How to Repair Your Swing Keel Cable

How-To - Code Flags

Harris Hickman was kind enough to share his experiences in repairing/replacing the swing keel cable on his 1977 C-26 "Carpe Diem". While the writeup and photos demonstrate the process for a C-26, owners of the other Chrysler cruising boats (C-20 & C-22) can use this process as well.

Swing Keel Cable Repair Process

The following procedure and helpful comments are presented as a fellow sailor sharing experiences and lessons learned. The focus here is not trying to re-invent the process but to fix the problem and Get Back To Sailing!!

  1. If you are in shallow water and you need to brace up the keel to get moving before you haul out, then this first step might help you out. Drop a line (I used a 1/2", 35' length) forward of the bow and bring it aft till it catches the downward extended swing keel just above the bottom foot of the keel. The keel will be extended about 5' below the bottom of the keel housing, bottom dead center of the boat. Wrap the line around the port and starboard sheet winches. Using the winch handle, alternate between winches and bring up the keel enough to make headway out of the slip or dock. Be careful, as the line may slip off the end and the keel will drop again! I had to force the keel up at least 2' to get out of a 4' draft channel. See the picture "Starting Line Position".

  2. Haul the boat out at a marina by whatever method you normally use (fork lift, trailer with jacks, or a strap lift, like the one that did mine). See the picture "Lifting". Note the lines on the side still holding the keel. You will want to relieve as much strain on that free-swinging keel PIN as possible. If it were to give way, the keel would make a nice open water anchorage!!!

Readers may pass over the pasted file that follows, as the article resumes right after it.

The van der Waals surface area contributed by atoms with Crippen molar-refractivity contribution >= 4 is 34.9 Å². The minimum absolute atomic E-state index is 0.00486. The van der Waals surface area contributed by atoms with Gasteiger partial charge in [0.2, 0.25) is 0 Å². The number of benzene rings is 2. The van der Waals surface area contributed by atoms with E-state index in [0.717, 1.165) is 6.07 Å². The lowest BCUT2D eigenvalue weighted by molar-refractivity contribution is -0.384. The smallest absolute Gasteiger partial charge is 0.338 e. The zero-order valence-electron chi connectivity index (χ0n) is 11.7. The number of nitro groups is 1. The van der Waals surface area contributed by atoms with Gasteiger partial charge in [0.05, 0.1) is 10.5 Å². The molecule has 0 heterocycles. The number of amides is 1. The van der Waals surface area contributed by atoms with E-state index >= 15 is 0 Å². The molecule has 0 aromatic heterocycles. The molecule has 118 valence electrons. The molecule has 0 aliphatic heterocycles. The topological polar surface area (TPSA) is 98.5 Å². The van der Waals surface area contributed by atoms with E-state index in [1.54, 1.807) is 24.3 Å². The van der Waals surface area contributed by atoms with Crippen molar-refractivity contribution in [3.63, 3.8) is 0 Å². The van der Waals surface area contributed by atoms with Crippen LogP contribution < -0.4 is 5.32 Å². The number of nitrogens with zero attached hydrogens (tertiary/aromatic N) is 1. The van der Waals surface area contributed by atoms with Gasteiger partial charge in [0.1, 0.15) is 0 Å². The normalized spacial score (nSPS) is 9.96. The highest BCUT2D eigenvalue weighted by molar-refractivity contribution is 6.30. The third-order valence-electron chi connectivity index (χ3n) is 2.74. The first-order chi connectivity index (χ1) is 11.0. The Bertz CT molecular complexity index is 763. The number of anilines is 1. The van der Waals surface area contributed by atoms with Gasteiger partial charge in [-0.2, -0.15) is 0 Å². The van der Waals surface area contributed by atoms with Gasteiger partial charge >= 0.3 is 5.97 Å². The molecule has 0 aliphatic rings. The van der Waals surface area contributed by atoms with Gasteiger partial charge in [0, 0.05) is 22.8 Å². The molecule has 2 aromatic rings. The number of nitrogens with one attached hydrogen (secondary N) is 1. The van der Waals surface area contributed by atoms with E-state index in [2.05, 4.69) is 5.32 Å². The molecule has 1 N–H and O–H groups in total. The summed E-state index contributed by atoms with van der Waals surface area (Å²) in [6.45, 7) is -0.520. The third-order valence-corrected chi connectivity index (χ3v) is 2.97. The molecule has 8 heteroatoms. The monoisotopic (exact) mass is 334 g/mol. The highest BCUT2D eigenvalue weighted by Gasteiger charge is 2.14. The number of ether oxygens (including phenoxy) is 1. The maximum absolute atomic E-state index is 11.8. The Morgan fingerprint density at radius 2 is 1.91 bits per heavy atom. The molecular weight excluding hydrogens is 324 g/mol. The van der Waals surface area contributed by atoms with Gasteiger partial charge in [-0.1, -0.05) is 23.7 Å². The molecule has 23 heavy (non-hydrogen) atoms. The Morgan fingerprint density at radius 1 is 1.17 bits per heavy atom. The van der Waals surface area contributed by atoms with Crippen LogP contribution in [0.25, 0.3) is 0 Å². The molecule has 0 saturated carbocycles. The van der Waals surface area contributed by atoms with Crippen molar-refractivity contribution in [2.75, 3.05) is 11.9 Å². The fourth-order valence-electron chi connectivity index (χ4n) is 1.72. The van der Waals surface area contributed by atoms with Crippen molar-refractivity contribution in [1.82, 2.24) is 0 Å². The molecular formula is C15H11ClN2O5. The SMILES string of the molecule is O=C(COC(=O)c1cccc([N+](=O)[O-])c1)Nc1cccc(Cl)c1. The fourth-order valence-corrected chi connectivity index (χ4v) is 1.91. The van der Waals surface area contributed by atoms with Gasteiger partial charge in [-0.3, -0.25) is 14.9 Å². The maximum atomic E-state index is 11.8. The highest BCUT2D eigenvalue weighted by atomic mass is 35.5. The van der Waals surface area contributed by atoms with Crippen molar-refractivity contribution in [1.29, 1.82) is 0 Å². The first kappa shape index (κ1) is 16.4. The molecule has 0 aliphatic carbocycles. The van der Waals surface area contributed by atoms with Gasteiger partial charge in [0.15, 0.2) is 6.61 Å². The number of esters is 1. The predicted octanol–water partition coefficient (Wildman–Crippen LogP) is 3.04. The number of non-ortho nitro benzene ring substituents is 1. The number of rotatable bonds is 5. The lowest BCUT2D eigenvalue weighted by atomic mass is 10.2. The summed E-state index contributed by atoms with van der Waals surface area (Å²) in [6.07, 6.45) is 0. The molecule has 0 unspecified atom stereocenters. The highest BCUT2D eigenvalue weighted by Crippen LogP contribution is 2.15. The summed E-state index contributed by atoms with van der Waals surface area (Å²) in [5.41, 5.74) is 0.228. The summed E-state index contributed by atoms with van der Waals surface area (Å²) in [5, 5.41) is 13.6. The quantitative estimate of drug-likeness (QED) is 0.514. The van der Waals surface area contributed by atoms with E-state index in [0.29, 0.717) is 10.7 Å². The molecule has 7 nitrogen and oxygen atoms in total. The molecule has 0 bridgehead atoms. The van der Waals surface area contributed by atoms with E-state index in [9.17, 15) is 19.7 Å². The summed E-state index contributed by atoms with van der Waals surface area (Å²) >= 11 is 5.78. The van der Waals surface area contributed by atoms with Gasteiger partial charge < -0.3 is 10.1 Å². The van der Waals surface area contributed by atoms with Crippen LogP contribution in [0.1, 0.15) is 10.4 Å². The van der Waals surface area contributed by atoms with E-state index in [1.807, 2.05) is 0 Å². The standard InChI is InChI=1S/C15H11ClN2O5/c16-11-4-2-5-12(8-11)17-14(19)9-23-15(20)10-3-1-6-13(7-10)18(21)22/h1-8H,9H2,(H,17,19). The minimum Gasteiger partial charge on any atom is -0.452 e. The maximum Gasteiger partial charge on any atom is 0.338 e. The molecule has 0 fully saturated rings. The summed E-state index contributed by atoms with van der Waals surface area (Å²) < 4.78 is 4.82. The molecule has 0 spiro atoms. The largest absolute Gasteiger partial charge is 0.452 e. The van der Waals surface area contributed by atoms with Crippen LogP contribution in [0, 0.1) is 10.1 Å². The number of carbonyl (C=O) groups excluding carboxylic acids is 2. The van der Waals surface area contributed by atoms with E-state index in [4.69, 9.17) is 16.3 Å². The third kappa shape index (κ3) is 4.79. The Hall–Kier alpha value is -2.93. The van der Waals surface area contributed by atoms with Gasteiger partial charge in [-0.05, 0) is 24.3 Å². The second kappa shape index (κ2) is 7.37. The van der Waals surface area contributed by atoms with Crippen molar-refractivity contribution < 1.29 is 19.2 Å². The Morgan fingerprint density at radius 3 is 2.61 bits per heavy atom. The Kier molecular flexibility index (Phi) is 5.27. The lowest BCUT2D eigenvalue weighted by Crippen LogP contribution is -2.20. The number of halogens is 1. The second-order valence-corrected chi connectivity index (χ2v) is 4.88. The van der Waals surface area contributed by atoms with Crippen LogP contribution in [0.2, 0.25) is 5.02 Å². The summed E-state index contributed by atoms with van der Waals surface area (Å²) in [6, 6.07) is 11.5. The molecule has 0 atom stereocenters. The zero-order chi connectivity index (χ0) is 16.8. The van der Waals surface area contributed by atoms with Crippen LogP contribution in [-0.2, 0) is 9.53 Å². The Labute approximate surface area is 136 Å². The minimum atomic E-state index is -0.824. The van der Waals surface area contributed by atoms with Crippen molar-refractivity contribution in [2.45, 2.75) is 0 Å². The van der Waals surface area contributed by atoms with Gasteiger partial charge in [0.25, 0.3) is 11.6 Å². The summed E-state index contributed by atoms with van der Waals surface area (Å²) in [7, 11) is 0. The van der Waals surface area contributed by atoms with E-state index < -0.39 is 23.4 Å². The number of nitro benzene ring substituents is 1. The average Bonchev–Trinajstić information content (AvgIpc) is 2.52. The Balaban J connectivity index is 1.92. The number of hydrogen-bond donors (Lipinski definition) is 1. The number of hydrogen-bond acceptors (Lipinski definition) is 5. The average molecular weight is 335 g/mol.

3. The boat needs to be as high as possible in order to work on the stainless steel keel cable. Have the boat placed on jack stands, or you could just do the job faster now that you have instructions and leave the boat in the swing for an hour or so. See the picture "On Jacks".

  4. I was able to unscrew the shackle pin that attaches the cable to the keel and remove it without a problem. The old shackle was in good shape and is now my spare. The failure of my cable can be seen in the picture, "Old Shackle". The cable broke at the swage connection. I replaced the shackle (D type, 3" long by 3/4" opening) and had a new cable and swage crimps done at E & B Marine. I didn't need a bolt cutter or a swaging tool. My new cable is 9 1/2' (half foot longer than the one I removed just in case I screwed up) of 3/16 stainless steel, also from E & B Marine. I cleaned up my old shackle and had a spare keel cable made up for the future. I don't really see this as a yearly event!

  5. This picture, "Inside keel trunk" clearly shows the head of the keel (top of the picture), and the cable hole and inside of the keel truck area. In some e-mail messages I saw on the Chrysler Newsgroup, someone suggested cutting the top off of the keel trunk housing from under the table area for inspection purposes. If you did this, then the picture here would have you looking into the cabin area. I didn't have to go that far, but I can see how the process would work.